They’re STILL at it… Hundreds of MPs – including Ed Miliband and Nick Clegg – get their energy bills paid on expenses
- Politicians claimed a total of £200,000 on expenses for gas and electricity
- 340 MPs have taken advantage of the perk, while many struggle to pay bills
- Ed Miliband claimed £403.59 for fuel, Nick Clegg claimed £254.29
- Highest claimer was Tory MP Nadhim Zahawi, who charged £5,822.27
Hundreds of MPs – including Ed Miliband – have together claimed a total of £200,000 on expenses to pay their energy bills.
Politicians have claimed up to £6,000 each for gas and electricity in their second homes, leaving hard-pressed taxpayers to pick up the bill.
Some 340 MPs, some of them multi-millionaires, have taken advantage of the perk at a time when many people are struggling to pay rising utility bills.
Even Labour leader Mr Miliband, who has attacked the Government over spiralling costs, claimed £403.59 for fuel at his constituency home in Doncaster.
TAP – Cameron doesn’t claim any fuel allowance. I wonder who pushed this story into the media!
Press row: PM faces questions over link to charity
David Cameron officially declares that he is patron of an initiative run by Common Purpose, a charity linked to the campaign for tougher regulation of the Press
David Cameron failed to declare his post as patron of a Common Purpose initiative for at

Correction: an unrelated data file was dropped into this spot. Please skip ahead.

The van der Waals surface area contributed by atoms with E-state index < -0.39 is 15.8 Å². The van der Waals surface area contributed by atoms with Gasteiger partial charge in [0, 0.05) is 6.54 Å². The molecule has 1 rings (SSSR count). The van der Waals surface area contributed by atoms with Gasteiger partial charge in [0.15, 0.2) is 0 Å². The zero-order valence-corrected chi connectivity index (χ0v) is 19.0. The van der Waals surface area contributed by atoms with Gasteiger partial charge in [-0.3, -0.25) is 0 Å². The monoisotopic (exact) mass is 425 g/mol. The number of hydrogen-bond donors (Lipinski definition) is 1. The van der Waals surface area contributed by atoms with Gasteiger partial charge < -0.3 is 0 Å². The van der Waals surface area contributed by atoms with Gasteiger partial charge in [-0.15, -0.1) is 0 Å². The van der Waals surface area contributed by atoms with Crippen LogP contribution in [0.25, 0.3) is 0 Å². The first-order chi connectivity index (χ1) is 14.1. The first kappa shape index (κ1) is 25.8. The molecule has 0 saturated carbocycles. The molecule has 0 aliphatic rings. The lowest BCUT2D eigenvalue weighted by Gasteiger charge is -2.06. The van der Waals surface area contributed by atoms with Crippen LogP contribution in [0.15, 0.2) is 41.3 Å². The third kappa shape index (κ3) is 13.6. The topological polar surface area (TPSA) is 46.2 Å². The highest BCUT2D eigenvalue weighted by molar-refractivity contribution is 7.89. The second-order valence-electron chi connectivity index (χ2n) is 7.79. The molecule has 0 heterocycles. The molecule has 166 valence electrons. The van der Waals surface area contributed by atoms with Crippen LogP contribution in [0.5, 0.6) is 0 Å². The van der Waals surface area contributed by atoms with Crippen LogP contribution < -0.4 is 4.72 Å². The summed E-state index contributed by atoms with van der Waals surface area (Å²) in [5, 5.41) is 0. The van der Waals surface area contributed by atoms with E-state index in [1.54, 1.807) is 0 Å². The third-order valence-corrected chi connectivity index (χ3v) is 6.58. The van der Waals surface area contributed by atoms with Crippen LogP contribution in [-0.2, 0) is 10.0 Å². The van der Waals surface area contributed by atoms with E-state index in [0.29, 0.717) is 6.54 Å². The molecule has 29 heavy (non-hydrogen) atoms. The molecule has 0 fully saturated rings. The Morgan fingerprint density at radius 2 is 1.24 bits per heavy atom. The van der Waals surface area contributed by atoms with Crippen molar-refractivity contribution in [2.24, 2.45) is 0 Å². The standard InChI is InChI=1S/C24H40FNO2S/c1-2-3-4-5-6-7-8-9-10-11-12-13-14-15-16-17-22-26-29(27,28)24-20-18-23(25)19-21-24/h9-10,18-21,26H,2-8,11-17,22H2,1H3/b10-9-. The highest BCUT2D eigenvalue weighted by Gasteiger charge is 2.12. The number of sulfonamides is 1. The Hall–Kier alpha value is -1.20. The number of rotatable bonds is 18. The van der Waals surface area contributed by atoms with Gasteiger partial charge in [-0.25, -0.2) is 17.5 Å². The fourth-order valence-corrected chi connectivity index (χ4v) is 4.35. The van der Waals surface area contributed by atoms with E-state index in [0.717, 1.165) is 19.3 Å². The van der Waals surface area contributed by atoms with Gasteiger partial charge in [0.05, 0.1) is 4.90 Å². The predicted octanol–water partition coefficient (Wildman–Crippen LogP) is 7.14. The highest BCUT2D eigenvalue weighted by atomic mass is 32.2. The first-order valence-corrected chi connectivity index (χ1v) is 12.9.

least two years Photo: Geoff Pugh for the Telegraph
David Cameron is facing questions over his ties to a charity linked to the campaign for tougher regulation of the Press.
The Prime Minister officially declared in a newly published register of ministerial interests that he is patron of an initiative run by Common Purpose, a leadership organisation whose founders set up one of the most vocal lobbying groups for media regulation.
The initiative, Dishaa Venture, aims to build links between India and Britain and was launched in Bangalore by the Prime Minister in July 2010. He addresses participants in its programme each year.
However, Mr Cameron failed to declare the post for at least two years despite two opportunities to do so in official registers.
The disclosure comes days after the approval of a controversial cross-party charter introducing a system of Press regulation underpinned by statute and is likely to raise questions about why Mr Cameron did not register the link to a group closely associated with efforts to regulate the Press until last week.
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